‘You feel that the devil is helping you’: MS-13’s satanic history
In September, an undercover informant led police into the woods of a Maryland park along trails with pastoral names like Deer Hollow and Oak Ridge, to a patch of shovel-turned earth.
Inside the shallow grave, a shredded, blood-stained sweatshirt hinted at a horrific crime.
“The victim had been stabbed over one-hundred times, decapitated, dismembered, and his heart had been excised from his chest and thrown into the grave,” Montgomery County, Maryland, detectives wrote in court papers made public last month.
The grisly details drew widespread attention.
“Satanic murder,” declared a headline in the Sun.
Authorities haven’t said why the unidentified victim was mutilated, but the British tabloid could, perhaps, be forgiven for jumping to conclusions.
According to police, the killing was the work of La Mara Salvatrucha: a violent street gang known as MS-13 with a long history of satanism.
Some of the gang’s founders were devil-worshiping metal heads, according to experts. And although the connection has waned over the past 30 years, it can still be seen in MS-13’s use of satanic nicknames, tattoos and other imagery. The gang’s devil horns hand sign is known as “la garra,” a Spanish reference to Satan’s claws. And some MS-13 members have told investigators that they committed their crimes at the behest of “la bestia,” or the Beast.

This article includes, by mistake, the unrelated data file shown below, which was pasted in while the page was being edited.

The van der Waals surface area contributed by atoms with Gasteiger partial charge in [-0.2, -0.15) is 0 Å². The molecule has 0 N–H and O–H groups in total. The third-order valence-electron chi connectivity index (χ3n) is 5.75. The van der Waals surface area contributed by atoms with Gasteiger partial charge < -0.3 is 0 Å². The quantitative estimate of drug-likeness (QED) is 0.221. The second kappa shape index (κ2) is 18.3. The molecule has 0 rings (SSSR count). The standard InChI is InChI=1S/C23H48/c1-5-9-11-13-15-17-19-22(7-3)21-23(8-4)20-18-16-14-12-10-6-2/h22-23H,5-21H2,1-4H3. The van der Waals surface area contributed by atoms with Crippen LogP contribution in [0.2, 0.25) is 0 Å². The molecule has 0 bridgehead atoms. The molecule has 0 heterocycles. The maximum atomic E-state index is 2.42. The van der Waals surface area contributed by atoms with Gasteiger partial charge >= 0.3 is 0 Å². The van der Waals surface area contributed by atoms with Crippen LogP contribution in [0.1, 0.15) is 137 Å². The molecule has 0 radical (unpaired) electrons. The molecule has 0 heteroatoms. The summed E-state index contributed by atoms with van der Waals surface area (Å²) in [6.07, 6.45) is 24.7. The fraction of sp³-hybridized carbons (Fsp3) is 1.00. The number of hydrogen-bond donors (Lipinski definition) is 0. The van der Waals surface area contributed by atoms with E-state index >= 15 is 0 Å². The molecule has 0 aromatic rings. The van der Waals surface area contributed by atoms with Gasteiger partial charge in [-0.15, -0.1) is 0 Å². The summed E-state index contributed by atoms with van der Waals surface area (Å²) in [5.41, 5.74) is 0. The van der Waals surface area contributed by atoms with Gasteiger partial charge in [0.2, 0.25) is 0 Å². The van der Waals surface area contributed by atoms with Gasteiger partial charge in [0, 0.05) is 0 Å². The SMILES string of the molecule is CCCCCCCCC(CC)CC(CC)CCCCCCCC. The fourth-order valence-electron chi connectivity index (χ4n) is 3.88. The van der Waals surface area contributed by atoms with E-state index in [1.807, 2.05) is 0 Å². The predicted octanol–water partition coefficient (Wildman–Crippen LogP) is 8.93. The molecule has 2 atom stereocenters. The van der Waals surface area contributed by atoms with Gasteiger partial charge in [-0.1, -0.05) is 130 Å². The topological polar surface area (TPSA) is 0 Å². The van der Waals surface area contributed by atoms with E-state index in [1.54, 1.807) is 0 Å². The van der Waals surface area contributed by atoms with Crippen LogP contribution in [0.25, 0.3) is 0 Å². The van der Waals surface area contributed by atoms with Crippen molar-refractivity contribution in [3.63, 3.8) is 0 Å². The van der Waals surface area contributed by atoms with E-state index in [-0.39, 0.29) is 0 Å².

Long before it became known as MS-13, the gang was called the Mara Salvatrucha Stoners. As the name suggests, it was founded by marijuana-smoking heavy metal fans in Los Angeles in the 1970s, according to Thomas Ward, an anthropology professor at the University of Southern California who has studied the gang.
“A few of its members were hard-core Satanists who worshipped the devil and went so far as to practice gruesome animal sacrifices,” Ward writes in his ethnography of the gang, “Gangsters Without Borders.”
“Although the vast majority of these stoners never participated in these bloody ritual animal sacrifices or gave any thought to becoming Satanists, they banked on their gang’s reputation for devil worship, which gave it and them an aura of mystery and terror.”